It is mid-September and most schools are at least a couple of weeks into the new school year. The normal classes, English, History, Geography, Math and even PE are well underway. But what about the interactions that happen on the playground or in the halls between classes? What are students being taught then?
Bullying has certainly become a big buzz word of late and the effects of bullying are becoming better known. Many schools have anti-bullying rules and there is greater awareness for the damage that bullying does to students.
But what are we really doing to provide students with a healthy way to express disagreement and conflict? There is lots of “don’t be mean”, “don’t hit”, “don’t call names”, etc. But what can they do? Disagreement, conflict and arguments are not something you can legislate away. They are going to happen. And when they do, students will often resort to underhanded, conniving and manipulative ways to get their point across. In other words, they become frenemies.
I know you’ve seen it; maybe you have even experienced it. That person who is nice and sweet to your face but behind your back, they are meaner than an injured dog. Even when they say nice things to your face, they aren’t really that nice. “You are so pretty. It is too bad you have to wear ugly clothes.” “You are a good soccer player. Bet you wish your parents could send you to camp like mine did.”
Studies have shown that students as young as grade school age can be taught to use communication skills. When a student is taught how to express him or herself using effective words they are less likely to resort to frenemy behavior.
But where are people supposed to learn these skills? A look at the corporate world shows that most parents don’t have them. In the United States $2billion a year is spent on executive coaching. A lot of the skills that coaches provide revolve around effective communication and conflict resolution. That tells me that those skills are very valuable but are not being provided anywhere in the education system; including in college.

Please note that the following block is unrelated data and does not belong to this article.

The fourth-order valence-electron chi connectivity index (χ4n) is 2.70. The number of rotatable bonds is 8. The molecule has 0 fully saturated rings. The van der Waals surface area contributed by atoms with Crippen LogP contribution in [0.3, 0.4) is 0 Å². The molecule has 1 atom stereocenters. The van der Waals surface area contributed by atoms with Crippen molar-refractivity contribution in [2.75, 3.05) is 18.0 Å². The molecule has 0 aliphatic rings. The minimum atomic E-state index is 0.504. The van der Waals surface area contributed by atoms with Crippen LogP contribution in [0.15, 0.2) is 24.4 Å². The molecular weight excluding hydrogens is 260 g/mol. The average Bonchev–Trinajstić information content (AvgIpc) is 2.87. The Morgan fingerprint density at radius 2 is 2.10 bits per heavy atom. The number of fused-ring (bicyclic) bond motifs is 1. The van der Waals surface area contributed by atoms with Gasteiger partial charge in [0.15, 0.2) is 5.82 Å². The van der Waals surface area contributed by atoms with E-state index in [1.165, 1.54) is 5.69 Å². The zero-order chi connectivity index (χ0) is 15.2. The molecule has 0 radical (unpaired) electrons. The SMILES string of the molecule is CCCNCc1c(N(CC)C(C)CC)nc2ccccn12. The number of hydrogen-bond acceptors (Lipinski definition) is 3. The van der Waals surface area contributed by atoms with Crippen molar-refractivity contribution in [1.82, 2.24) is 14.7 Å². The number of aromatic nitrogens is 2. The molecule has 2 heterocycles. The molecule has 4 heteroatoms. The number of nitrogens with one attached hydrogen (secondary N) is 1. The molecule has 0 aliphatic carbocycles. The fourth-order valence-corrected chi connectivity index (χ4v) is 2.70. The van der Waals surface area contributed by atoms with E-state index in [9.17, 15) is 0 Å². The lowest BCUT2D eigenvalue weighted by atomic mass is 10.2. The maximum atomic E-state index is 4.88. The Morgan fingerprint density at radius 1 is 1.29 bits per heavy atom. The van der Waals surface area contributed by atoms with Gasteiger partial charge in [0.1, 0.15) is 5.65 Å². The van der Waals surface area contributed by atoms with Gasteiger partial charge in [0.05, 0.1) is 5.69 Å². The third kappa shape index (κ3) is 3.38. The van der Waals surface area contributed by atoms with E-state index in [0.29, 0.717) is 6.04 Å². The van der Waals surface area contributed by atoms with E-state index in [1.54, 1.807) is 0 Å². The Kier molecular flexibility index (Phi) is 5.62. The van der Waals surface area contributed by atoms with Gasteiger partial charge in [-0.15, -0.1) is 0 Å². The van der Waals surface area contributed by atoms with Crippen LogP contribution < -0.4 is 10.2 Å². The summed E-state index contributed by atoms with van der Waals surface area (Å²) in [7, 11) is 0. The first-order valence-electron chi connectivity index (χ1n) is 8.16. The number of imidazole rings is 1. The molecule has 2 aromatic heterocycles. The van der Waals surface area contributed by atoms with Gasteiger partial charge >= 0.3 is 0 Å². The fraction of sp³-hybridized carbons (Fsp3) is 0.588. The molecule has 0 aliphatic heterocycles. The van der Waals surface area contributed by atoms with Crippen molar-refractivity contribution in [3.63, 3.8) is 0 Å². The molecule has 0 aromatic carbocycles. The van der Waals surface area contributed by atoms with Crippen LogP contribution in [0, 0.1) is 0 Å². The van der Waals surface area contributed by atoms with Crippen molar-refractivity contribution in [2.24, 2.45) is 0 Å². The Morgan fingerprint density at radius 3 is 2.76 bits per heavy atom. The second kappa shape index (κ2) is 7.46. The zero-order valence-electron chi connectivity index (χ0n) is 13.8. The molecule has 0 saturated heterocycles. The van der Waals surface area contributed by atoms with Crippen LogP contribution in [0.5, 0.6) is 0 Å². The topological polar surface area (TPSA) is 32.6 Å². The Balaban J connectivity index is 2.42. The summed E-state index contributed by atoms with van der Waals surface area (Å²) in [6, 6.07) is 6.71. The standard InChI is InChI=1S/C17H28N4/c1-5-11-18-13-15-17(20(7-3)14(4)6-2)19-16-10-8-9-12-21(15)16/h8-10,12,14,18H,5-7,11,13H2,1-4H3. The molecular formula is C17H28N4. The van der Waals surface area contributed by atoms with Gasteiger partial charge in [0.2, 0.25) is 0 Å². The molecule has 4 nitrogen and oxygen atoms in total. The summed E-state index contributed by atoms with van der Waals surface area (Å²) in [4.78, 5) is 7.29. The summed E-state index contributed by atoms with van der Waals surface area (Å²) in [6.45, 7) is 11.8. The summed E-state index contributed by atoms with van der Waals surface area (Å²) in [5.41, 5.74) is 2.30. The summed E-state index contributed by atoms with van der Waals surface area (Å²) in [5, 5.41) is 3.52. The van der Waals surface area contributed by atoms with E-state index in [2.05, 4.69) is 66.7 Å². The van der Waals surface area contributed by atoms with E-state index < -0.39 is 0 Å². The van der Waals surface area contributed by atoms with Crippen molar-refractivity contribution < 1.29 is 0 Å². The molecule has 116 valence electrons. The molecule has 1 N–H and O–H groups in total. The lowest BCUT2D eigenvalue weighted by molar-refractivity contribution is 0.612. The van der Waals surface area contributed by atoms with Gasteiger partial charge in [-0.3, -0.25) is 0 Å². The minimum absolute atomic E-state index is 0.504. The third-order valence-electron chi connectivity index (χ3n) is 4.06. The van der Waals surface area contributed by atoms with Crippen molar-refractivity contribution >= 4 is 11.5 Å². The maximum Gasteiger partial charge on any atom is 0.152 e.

I propose that schools could easily teach effective interpersonal communication and productive conflict. In the younger grades teachers could be trained in it, model the behaviors and instruct children on how to use it when they have a disagreement. In the higher grades, experiential classes could be taught were students learn and practice the skills.
Some options for what we could be teaching are the 7 No Fail Secrets to Stop The Drama! and the 9 Secrets to Great Teamwork. Both available for free download at www.StopTheDramaNow.com
I don’t know about you, but knowing how to deal with conflict would have been much more useful to me when I first got out of school and started working than say, calculus or Russian literature was.
What do you think? Should schools be providing more interpersonal skills? Let me know in the comments.
Come back next week when I talk about why we all need more productive conflict in our lives.
Did you miss last week when I talked about Is Drama the Same as Bullying? Read it here.
Tags :backstabbing, bully, bullying, Champion Performance Development, communication, conflict, conflict resolution, disagreement, Doc Robyn, frenemies, frenemy, frienemies, frienemy, Robyn Odegaard, school curriculum